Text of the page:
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A mini guide to Bergen





Bergen, Norway

The possibilities to go on a city trip these days are pretty much endless – but if you’re up for a little Scandinavian adventure, and are looking for a charming place (cute colored houses by the water, check), with out-of-the-ordinary activities (mountain hikes or fjord exploring, check) – I’d suggest to give Bergen a try! Bergen is Norway’s second biggest city (after its capital Oslo), and it’s a fun mix of student areas, places that ooze history, hotspots and those cute well-known Norwegian houses – all surrounded by mountains .

 

The weather

Bergen is known for being one of the rainiest cities in the world, so it seems quite obvious to state that you shouldn’t go here to work on your tan. We were quite lucky with the weather during our stay and even saw some sun and blue skies, but also got a taste of the rain. I was relying on the weather predictions that day – which indicated it would stay dry – but that was before I really got to know the craziness that is Norwegian weather. Lessons learned: it can go from sunny to rainy to dry again in a time span of fifteen minutes. Or it can suddenly start raining for an hour or two, in which case a jean jacket really isn’t the best type of clothing. Take my advice on this one: when in Bergen, it’s probably best to always have a light rain jacket with you – better safe than sorry (and wet).





The budget

What you’ve read about the prices in Norway is true – it is by far one of the most expensive places I’ve been. It’s not impossible to do Bergen on a budget, but it will mean cutting back on some of your usual habits on a city trip – aka not going out for every meal, and skipping the alcohol. To give you an idea: for lunch, you’ll easily pay 17 Euros per person – for dinner it can easily go up to 30 (I’m not taking alcoholic beverages into account here). We went for an experience that offered something in between – like eating out at more budget-friendly places, having a refillable water bottle and not ordering alcohol.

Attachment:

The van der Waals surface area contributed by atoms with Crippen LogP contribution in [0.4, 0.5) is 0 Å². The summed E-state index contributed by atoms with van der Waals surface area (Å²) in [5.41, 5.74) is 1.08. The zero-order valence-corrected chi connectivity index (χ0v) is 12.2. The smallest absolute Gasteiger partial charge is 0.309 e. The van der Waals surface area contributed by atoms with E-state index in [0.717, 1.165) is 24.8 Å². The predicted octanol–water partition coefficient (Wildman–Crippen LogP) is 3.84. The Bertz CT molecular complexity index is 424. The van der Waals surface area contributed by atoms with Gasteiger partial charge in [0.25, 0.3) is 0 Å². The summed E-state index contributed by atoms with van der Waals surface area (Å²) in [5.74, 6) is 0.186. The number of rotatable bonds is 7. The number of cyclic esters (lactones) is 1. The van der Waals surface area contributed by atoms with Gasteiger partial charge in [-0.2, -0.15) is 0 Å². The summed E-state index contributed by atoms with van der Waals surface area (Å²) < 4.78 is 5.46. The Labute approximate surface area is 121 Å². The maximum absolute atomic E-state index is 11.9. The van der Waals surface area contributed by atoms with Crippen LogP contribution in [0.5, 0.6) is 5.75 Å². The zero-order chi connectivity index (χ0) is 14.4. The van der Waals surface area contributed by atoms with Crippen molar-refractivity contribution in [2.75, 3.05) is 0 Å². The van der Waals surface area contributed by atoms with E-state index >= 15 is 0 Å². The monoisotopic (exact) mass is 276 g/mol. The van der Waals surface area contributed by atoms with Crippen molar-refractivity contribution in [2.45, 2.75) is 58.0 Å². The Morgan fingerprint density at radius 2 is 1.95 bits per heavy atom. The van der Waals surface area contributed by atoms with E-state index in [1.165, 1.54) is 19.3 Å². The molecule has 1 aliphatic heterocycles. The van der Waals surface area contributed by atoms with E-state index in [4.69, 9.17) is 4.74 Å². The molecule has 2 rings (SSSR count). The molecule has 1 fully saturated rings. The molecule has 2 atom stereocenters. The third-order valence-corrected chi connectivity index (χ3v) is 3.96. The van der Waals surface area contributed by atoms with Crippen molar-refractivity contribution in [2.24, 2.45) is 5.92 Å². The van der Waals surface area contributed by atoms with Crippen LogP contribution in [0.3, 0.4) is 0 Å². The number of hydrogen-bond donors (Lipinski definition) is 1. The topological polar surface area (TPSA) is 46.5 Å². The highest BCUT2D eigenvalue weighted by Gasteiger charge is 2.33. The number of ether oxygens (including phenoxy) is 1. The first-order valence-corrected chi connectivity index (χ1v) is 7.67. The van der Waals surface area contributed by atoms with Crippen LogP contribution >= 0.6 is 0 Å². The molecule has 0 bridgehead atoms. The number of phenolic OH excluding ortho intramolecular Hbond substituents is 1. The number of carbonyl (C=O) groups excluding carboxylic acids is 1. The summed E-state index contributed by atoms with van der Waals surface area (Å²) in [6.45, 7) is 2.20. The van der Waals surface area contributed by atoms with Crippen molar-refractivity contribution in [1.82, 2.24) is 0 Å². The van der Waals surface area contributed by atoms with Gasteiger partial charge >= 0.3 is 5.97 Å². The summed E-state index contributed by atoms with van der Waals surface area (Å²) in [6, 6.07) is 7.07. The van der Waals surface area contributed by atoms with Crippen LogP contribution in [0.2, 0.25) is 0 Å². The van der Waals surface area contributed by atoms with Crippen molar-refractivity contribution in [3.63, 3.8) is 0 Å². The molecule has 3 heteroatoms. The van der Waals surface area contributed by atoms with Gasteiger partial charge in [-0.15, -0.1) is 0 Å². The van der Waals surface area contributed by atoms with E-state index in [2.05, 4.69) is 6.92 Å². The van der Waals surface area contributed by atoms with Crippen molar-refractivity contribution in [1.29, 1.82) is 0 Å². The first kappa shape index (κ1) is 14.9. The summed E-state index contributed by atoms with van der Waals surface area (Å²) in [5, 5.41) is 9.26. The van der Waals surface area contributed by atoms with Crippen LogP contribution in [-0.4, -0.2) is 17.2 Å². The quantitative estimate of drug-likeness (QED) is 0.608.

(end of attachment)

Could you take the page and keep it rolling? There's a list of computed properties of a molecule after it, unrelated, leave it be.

Coffee & food

As mentioned above, eating and drinking out in Norway is certainly on the expensive side but that shouldn’t stop you from discovering at least a few of the hotspots. Bergen has a mix of hip and more traditional, touristy places to eat or drink – and since the city is so small, they’re all within walking distance of each other. A cute place for coffee is Det Lille Kaffe Kompaniet, right next to the Fløibanen. It’s a small, cozy spot that serves some excellent coffee and is closeby some fun shops, like Blekk. Another good option for coffee or lunch is Bastant – as an added plus, you’ll surely spot some cool street art in the neighborhood. A dinner favorite was Tempo Tempo, where they serve reasonably-priced thin crust pizzas and gin tonic in a cool interior. We didn’t get to try it, but Siam Ratree seemed like a very good budget option for Thai food, especially for lunch.




Activities & Sightseeing

Bergen is small and walkable – two days are more than enough here. If you’re here on a city trip, you could stay longer to discover more of Norway – there are a lot of options to see the nearby fjords. If you’re just staying in the city or are traveling through Norway afterwards like we did, it’s fun to stay in the center and walk through the famous Bryggen area (the wooden, colored houses by the water). For a full view over the city, you can go up to Fløyen Panorama (easiest to take the Fløibanen, a tram that’ll take you up which will cost you around 5 Euros for a one-way trip per person). You can take it back down (and pay more), or walk back to the city. It’s an easy road but it’ll take between 30-45 minutes to reach Bergen again.

I’d also recommend going to Johanneskirken – it’s equally beautiful from the inside as the outside thanks to its unique wooden interior – and the entrance is free. Here, you’re close to the university where you’ll see all sorts of fancy houses with a slight San Francisco-esque feel. Last but not least, take some time to discover all the cool street art – you’ll find it scattered throughout the city.

 

Have you ever been to Bergen or Norway? Share your thoughts or hotspots below!

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